Date of Award
Bachelor of Science Honours
Faculty of Communications, Health and Science
Dr Paul Sacco
The aims of the this study were to investigate the effects of delayed onset muscle soreness (DOMS) following downhill running on cycling power output and to determine the extent of any relationships between power output, strength, and DOMS. 12 active male subjects (aged 18-25 years) were randomly assigned to either a test (n=7) or control (n=5) group. The test group performed a 5 x 8 minute downhill running protocol at a grade of -7% and a speed corresponding to 80% of the subjects age predicted heart rate maximum. Measurements of isometric knee extension and flexion strength, peak and average cycling power output (Wingate Test), muscle tenderness, muscle soreness and plasma creatine kinase (CK) were taken pre-run and 30 minutes, 24, 72 and 120 hours post-run for both groups. The test group did not perform the downhill running protocol. The control group showed no significant changes in any of the testing variables across time. For the test group, significant decreases (p2= 0.69) for extensor strength and average power were reduced 120 hours post-run (r2 = 0.32). No significant correlations were seen between soreness or tenderness, in relation to power output or strength, however this result may reflect a variation in testing protocols, and the use of active subjects with possible protection against damage and soreness. Results show that peak power, average power and strength are reduced during periods of DOMS, however, a direct relationship could not be confirmed from the current study without further investigation.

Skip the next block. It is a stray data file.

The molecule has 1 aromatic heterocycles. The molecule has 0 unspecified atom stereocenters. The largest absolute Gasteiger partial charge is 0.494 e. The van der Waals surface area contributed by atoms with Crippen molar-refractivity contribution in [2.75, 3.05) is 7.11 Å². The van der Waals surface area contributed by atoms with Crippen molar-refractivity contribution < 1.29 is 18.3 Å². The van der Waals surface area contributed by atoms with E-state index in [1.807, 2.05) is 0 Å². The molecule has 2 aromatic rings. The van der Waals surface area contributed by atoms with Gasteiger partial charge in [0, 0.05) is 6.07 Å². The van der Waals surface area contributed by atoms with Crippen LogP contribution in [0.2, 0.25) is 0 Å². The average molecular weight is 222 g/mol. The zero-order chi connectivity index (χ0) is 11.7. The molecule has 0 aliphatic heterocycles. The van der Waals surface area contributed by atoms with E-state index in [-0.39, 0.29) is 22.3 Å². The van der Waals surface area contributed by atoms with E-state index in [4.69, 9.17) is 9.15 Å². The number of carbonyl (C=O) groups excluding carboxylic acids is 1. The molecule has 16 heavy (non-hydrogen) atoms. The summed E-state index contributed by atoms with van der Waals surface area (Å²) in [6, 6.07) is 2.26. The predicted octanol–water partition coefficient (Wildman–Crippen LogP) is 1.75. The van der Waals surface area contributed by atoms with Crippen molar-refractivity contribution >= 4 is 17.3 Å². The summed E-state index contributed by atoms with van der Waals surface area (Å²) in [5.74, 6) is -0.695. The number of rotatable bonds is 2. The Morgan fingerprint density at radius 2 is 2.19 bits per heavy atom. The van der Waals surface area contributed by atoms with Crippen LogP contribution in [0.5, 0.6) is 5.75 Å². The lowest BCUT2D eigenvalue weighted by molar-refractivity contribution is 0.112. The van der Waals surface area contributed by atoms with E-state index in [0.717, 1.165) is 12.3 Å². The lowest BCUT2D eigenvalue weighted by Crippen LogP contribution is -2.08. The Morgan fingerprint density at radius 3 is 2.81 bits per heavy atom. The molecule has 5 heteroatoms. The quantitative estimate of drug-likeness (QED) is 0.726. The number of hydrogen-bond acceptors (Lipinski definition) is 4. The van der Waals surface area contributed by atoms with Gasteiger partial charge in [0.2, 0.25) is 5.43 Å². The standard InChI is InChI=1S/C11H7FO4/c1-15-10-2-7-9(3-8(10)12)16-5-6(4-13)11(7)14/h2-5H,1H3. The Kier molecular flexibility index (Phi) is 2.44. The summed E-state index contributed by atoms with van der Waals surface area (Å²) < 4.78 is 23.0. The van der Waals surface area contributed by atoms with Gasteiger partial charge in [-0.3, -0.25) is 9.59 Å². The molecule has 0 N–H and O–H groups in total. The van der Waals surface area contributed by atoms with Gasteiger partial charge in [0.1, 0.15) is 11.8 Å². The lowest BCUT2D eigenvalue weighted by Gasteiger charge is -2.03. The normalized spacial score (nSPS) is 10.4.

Nottle, C. (1998). Changes in Muscular Power Associated With Delayed Onset Muscle Soreness. Retrieved from http://ro.ecu.edu.au/theses_hons/465